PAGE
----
State unemployment falls despite big job losses
By MIKE CORN
By MIKE CORN
For the second month in a row, Kansas officials were delighted with the state's falling unemployment rate.
They were especially so given the state's adjusted unemployment rate dropped below 5 percent in December, never mind the loss of more than 12,000 jobs in the past month and a sharp rise in the number of people filing for unemployment benefits.
Unemployment in northwest Kansas climbed slightly in December, by two-tenths of 1 percent.
The northwest Kansas unemployment rate in December stood at 2.8 percent. That's up from 2.64 in November.
Even Sheridan County, well-known for its persistent low unemployment rate, bumped higher to 2.1 percent.
At that rate, it's in a tie -- with Greeley and Ness counties -- for reporting the second lowest unemployment rate in the state. Clark County, with 2 percent unemployment, again this month had the lowest rate in the state.
With a 2.4-percent unemployment rate, Ellis County was in a tie for fourth place, matching Comanche, Gove, Gray, Logan and Mitchell counties.
But northwest Kansas and many rural counties consistently have reported sharply lower unemployment rates than other areas in the state.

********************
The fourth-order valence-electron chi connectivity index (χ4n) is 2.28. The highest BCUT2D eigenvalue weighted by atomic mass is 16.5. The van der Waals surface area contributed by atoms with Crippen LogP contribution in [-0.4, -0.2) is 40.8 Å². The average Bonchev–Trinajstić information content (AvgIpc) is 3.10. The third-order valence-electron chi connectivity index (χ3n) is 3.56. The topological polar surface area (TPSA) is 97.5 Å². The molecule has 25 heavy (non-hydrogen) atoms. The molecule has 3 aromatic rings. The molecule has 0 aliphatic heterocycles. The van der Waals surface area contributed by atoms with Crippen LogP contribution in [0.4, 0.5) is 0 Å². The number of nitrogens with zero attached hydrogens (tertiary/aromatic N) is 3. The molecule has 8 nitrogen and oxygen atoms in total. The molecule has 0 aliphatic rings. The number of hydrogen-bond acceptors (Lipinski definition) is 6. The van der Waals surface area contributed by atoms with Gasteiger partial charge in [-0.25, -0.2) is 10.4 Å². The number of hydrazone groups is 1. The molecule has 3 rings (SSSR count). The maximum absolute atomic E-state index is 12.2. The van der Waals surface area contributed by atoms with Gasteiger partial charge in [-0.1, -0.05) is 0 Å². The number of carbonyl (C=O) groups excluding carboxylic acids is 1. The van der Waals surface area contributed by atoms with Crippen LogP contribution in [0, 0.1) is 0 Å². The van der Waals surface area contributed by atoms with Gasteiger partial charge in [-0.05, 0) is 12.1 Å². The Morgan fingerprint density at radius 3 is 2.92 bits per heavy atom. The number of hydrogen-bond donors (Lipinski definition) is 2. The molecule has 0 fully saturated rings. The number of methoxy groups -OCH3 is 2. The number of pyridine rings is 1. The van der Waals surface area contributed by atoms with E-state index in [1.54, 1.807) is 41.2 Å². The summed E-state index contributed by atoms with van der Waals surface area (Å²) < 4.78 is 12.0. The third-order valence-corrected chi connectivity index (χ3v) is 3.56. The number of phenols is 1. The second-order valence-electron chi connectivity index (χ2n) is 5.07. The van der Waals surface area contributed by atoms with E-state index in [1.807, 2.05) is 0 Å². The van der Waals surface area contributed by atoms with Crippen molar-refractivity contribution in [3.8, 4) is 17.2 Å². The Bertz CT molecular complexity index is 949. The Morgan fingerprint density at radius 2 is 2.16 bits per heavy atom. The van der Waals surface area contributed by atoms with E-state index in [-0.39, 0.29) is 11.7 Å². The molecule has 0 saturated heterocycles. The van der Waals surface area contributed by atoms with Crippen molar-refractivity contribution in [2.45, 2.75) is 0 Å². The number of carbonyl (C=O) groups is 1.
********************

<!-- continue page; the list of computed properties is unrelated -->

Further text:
The Kansas Department of Labor reported a seasonally adjusted unemployment rate of 4.9 percent, down from 5.1 percent in November and 5.5 percent a year ago.
But KDOL also reported the loss of 5,500 private sector jobs and 7,400 nonfarm jobs since November's report.
The state gained 10,100 seasonally adjusted private sector jobs and 10,000 nonfarm jobs since December 2012.
"The state's unemployment rate continued its descent, dropping below 5 percent for the first time since 2008," said KDOL Secretary Lana Gordon. "For the second consecutive year, Kansas saw over-the-year growth of more than 10,000 jobs. This is all good news for Kansans."
Unadjusted numbers show an increase of 20,000 private and nonfarm jobs in the past year, even with the loss of nearly 15,000 nonfarm and private sector jobs between November and December.
The unadjusted unemployment rate was 4.5 percent, up slightly from November.
Over-the-month job increases came in trade, transportation and utilities, KDOL reported. But the increase there was only 1,000 jobs.
Seven of the 11 main industries in Kansas reported over-the-month job losses.
Construction, leisure and hospitality led the way, with 2,400 jobs lost.
"Government lost 2,100 jobs, which were primarily at the state level," KDOL reported.
"Over the year, professional and business services, financial activities and the education and health services industries accounted for about 81 percent of the 10,000 nonfarm jobs gained," said KDOL economist Efua Afful. "We observed consistently positive over-the-year gains in nonfarm employment in these industries throughout 2013."
Even with the increased number of jobs in the past year, initial claims for unemployment in December stood at nearly 20,000. That's up sharply from November's nearly 13,000 new unemployment claims, but nearly identical to claims filed a year earlier.